Creating digital atlases of animal morphology and gene expression is an emerging multidisciplinary field. The goal is to quantitate complex tissue structures and gene expression patterns as a digital record from which biological processes can be modeled and studied. Mitosis, apoptosis, differentiation and morphogenic movements result in complex embryo morphologies, and are driven by the expression of thousands of gene products that vary in amount from cell to cell throughout the embryo. Capturing such information requires high resolution embryo image data and sophisticated computational techniques to recognize thousands of cells, which vary from each other in size, shape and tissue type. Our goal is to create methods to produce a quantitative, cellular resolution map of gene expression and morphology for all of embryo development for Drosophila melanogaster. We have made significant progress towards this goal. First, for the early stage blastoderm embryo-a relatively simple, single layer structure of 6,000 cells surrounding a yolk-we created an extensive morphology and gene expression atlas that revealed previously unknown processes, such as nuclear movements. Second, funded by the previous round of this grant, we have initiated development an atlas for late stage embryos, which comprise 40,000 cells, ~70 tissue types and all major larval organs. The late embryo is significantly more complex that the blastoderm and presented new challenges: higher resolution images were required to resolve the more densely packed cells, and it proved essential to assign each nucleus/cell to a specific tissue type prior t nuclear/cell identification. This last task was difficult because it is only practical to label a gven sample with a few specific probes physically, yet ~70 different labels are required to identify each tissue separately. To meet this challenge, we developed a computational technique that uses an image of a nuclear DNA stain and the rich morphology of the system to computationally label embryonic tissues at cellular resolution. The computational labeling learns to recognize a set of spatial identifiers that uniquely describe the morphology of a specific tissue in images of nuclear stained embryos annotated to reveal that tissue. The technique is then able to recognize the tissues in other unannotated embryos using only the nuclear image data. Once nuclei have been assigned to a specific tissue, we were then able to identify nuclear volumes using nuclear segmentation methods optimized for each tissue. This approach proved essential as the tissue optimized segmentation methods performed more accurately than a single generic method applied to all tissues equally. The resulting partial atlas allowed us to characterize the variation in cell numbers between embryos and left/right asymmetry in far more detail than previously possible and sets the stage for the development of a complete atlas. We will continue this work by 1. Establishing methods to recognize intricate tissues and cell shapes, 2. Building embryo atlases for three stages of development, and 3. Using live cell approaches to determine cell lineages between atlases of different stages.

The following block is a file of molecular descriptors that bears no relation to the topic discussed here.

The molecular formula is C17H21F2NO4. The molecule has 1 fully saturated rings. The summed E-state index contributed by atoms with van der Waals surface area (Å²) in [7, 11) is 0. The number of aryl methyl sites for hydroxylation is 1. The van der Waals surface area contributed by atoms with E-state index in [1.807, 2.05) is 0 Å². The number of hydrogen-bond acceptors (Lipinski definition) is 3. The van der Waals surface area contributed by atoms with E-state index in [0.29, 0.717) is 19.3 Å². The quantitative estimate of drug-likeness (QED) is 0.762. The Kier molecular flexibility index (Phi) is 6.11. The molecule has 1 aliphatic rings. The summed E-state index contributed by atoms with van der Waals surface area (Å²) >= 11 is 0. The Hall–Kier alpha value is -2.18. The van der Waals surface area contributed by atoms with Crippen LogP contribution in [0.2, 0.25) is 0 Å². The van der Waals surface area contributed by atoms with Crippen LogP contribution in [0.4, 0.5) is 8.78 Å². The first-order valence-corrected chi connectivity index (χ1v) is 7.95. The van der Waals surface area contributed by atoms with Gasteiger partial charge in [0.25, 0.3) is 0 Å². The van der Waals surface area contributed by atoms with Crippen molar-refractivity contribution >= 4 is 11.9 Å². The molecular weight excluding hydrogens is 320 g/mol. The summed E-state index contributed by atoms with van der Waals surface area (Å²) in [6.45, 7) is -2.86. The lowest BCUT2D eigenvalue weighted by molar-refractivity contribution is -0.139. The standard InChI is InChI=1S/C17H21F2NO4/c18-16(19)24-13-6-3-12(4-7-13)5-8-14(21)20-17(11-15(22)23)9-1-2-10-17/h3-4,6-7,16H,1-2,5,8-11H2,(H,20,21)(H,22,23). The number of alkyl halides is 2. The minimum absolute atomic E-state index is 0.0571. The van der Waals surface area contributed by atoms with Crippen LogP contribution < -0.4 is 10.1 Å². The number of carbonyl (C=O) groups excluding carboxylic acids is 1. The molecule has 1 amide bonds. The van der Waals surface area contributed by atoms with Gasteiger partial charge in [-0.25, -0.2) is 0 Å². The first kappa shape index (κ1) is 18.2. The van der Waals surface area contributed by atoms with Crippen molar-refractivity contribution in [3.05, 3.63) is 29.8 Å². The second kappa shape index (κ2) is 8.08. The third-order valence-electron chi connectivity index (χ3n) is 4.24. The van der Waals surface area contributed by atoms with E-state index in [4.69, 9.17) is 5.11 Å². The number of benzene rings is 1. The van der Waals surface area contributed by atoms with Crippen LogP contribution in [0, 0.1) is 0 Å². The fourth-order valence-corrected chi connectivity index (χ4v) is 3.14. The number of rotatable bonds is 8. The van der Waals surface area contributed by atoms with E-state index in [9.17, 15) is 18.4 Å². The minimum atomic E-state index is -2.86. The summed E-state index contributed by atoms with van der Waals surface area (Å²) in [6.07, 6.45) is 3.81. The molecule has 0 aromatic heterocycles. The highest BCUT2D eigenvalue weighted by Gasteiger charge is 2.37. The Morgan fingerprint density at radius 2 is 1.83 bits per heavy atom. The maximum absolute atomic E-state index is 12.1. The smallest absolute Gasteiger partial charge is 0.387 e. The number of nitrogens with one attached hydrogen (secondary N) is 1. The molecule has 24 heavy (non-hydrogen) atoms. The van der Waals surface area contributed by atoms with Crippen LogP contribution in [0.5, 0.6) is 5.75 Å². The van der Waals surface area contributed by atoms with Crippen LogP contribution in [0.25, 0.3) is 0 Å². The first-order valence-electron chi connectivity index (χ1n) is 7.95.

Our project to create a quantitative, cellular resolution map of gene expression and morphology of embryogenesis will produce tools which will significantly advance basic biological research. Converting an animal embryo into a computational atlas of its body plan, cell positions, cell fate and tissue locations, along with a cellular resolution mapof gene expression, will provide a portable anatomical and expression atlas that can be dissected and observed by any researcher. This electronic embryonic atlas, will not only be an invaluable educational tool, but will allow cellular resolution anatomical analyses of anatomy in 3D, will shed light on the regulatory pathways, allow new types of computational systems biology and it will integrate anatomy with molecular developmental genetics.
|Knowles, David W; Biggin, Mark D (2013) Building quantitative, three-dimensional atlases of gene expression and morphology at cellular resolution. Wiley Interdiscip Rev Dev Biol 2:767-79|